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This article in CS

  1. Vol. 51 No. 2, p. 678-693
    Received: June 11, 2010

    * Corresponding author(s): david.walker@ars.usda.gov
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Evaluation of USDA Soybean Germplasm Accessions for Resistance to Soybean Rust in the Southern United States

  1. D. R. Walker *a,
  2. H. R. Boermab,
  3. D. V. Phillipsc,
  4. R. W. Schneiderd,
  5. J. B. Buckleye,
  6. E. R. Shipef,
  7. J. D. Muellerg,
  8. D. B. Weaverh,
  9. E. J. Sikorai,
  10. S. H. Moorej,
  11. G. L. Hartmana,
  12. M. R. Milesa,
  13. D. K. Harrisb,
  14. D. L. Wrightk,
  15. J. J. Maroisk and
  16. R. L. Nelsona
  1. a USDA-ARS Soybean/Maize Germplasm, Pathology and Genetics Research Unit and Univ. of Illinois, Dep. of Crop Sciences, Urbana, IL 61801
    b Univ. of Georgia, Dep. of Crop&Soil Sciences, Athens, GA 30602
    c Univ. of Georgia, Dep. of Plant Pathology, Griffin, GA 30223
    d Louisiana State University Agricultural Center, Dep. of Plant Pathology and Crop Physiology, Baton Rouge, LA 70803
    e Louisiana State Univ. Agricultural Center, Bossier City, LA 71113
    f Clemson Univ., Dep. of Entomology, Soils,&Plant Sciences, Clemson, SC 29634
    g Clemson Univ., Dep. of Entomology, Soils,&Plant Sciences, Blackville, SC 29817
    h Auburn Univ., Dep. of Agronomy&Soils, Auburn, AL 36848
    i Auburn Univ., Dep. of Entomology&Plant Pathology, Auburn, AL 36848
    j Louisiana State University Agricultural Center, Alexandria, LA 71302
    k Univ. of Florida, North Florida Research and Education Center, Quincy, FL 32351. Mention of a trademark, proprietary product, or vendor does not constitute a guarantee or warranty of the product by the USDA or the University of Illinois and does not imply its approval to the exclusion of other products or vendors that may also be suitable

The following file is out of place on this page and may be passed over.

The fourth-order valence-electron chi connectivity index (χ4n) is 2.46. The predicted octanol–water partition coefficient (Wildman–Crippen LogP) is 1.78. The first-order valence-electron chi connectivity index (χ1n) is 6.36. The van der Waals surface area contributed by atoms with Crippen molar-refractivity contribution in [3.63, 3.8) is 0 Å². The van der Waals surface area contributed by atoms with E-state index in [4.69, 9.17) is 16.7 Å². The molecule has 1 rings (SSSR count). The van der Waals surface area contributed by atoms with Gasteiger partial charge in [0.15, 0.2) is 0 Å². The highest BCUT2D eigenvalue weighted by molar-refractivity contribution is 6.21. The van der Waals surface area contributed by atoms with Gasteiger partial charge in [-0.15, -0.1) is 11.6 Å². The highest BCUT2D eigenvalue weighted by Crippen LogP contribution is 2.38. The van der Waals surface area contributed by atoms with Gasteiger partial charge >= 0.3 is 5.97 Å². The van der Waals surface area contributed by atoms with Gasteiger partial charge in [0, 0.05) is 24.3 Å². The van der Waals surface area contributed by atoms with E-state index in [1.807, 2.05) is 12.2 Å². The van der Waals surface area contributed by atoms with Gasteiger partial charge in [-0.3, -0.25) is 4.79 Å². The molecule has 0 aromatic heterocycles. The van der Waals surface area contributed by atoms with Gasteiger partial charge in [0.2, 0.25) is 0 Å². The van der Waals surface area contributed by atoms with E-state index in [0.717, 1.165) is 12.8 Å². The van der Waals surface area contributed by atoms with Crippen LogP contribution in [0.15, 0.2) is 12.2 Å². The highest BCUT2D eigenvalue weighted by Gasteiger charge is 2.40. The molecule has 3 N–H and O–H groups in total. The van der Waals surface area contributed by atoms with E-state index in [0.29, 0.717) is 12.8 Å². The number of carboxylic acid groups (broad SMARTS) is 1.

Soybean [Glycine max (L.) Merr.] resistance to soybean rust (SBR) caused by Phakopsora pachyrhizi could reduce reliance on fungicides to manage this disease. The objective of this study was to identify soybean germplasm with resistance to field populations of P. pachyrhizi in the United States. Field evaluations of 576 accessions from the USDA Soybean Germplasm Collection for resistance to SBR were conducted at seven locations in the southern United States between 2006 and 2008. Accessions from maturity groups (MG) 000 to X and North American susceptible check cultivars from each MG except X were rated for disease severity in all year–location environments, and for disease incidence, fungal sporulation, lesion type, and/or uredinia density in certain environments. While none of the accessions was immune in all environments, 64 were resistant in two or more locations each year that they were tested. Some accessions appeared to be more resistant in certain environments than in others. Of the original four Rpp genes described in the literature, Rpp1 provided the highest level of resistance, and among the accessions with uncharacterized Rpp genes, PI 567104B had the highest overall resistance across environments. The plant introductions confirmed to be resistant in these evaluations should be useful sources of genes for resistance to North American populations of P. pachyrhizi

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